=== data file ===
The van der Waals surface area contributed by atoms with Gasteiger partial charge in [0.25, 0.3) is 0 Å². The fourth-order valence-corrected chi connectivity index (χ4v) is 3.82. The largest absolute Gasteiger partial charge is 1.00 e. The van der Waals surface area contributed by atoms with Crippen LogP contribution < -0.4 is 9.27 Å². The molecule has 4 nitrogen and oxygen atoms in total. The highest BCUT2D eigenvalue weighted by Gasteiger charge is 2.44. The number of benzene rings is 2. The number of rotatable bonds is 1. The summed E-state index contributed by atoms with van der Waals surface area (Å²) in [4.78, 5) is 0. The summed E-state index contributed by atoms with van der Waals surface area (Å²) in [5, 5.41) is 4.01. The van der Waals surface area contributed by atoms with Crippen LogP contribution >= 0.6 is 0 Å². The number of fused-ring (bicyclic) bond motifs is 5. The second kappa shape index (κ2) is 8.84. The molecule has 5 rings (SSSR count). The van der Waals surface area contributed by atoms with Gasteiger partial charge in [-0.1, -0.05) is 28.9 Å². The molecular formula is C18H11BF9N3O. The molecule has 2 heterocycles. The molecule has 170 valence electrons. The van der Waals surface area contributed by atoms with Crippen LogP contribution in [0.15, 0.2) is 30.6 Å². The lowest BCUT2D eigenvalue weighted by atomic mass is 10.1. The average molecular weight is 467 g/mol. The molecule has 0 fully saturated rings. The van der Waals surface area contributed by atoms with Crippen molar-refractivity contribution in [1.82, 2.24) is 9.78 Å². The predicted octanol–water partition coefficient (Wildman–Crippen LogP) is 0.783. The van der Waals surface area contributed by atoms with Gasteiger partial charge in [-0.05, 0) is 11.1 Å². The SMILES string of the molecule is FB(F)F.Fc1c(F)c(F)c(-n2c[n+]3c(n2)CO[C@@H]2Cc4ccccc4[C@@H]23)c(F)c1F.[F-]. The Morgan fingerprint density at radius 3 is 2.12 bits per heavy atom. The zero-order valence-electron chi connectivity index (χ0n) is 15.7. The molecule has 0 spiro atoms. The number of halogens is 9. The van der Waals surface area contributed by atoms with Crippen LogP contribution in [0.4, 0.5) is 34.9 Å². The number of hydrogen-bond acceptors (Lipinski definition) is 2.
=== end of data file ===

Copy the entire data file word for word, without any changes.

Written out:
The van der Waals surface area contributed by atoms with Gasteiger partial charge in [0.25, 0.3) is 0 Å². The fourth-order valence-corrected chi connectivity index (χ4v) is 3.82. The largest absolute Gasteiger partial charge is 1.00 e. The van der Waals surface area contributed by atoms with Crippen LogP contribution < -0.4 is 9.27 Å². The molecule has 4 nitrogen and oxygen atoms in total. The highest BCUT2D eigenvalue weighted by Gasteiger charge is 2.44. The number of benzene rings is 2. The number of rotatable bonds is 1. The summed E-state index contributed by atoms with van der Waals surface area (Å²) in [4.78, 5) is 0. The summed E-state index contributed by atoms with van der Waals surface area (Å²) in [5, 5.41) is 4.01. The van der Waals surface area contributed by atoms with Crippen LogP contribution >= 0.6 is 0 Å². The number of fused-ring (bicyclic) bond motifs is 5. The second kappa shape index (κ2) is 8.84. The molecule has 5 rings (SSSR count). The van der Waals surface area contributed by atoms with Gasteiger partial charge in [-0.1, -0.05) is 28.9 Å². The molecular formula is C18H11BF9N3O. The molecule has 2 heterocycles. The molecule has 170 valence electrons. The van der Waals surface area contributed by atoms with Crippen LogP contribution in [0.15, 0.2) is 30.6 Å². The lowest BCUT2D eigenvalue weighted by atomic mass is 10.1. The average molecular weight is 467 g/mol. The molecule has 0 fully saturated rings. The van der Waals surface area contributed by atoms with Crippen molar-refractivity contribution in [1.82, 2.24) is 9.78 Å². The predicted octanol–water partition coefficient (Wildman–Crippen LogP) is 0.783. The van der Waals surface area contributed by atoms with Gasteiger partial charge in [-0.05, 0) is 11.1 Å². The SMILES string of the molecule is FB(F)F.Fc1c(F)c(F)c(-n2c[n+]3c(n2)CO[C@@H]2Cc4ccccc4[C@@H]23)c(F)c1F.[F-]. The Morgan fingerprint density at radius 3 is 2.12 bits per heavy atom. The zero-order valence-electron chi connectivity index (χ0n) is 15.7. The molecule has 0 spiro atoms. The number of halogens is 9. The van der Waals surface area contributed by atoms with Crippen LogP contribution in [0.4, 0.5) is 34.9 Å². The number of hydrogen-bond acceptors (Lipinski definition) is 2.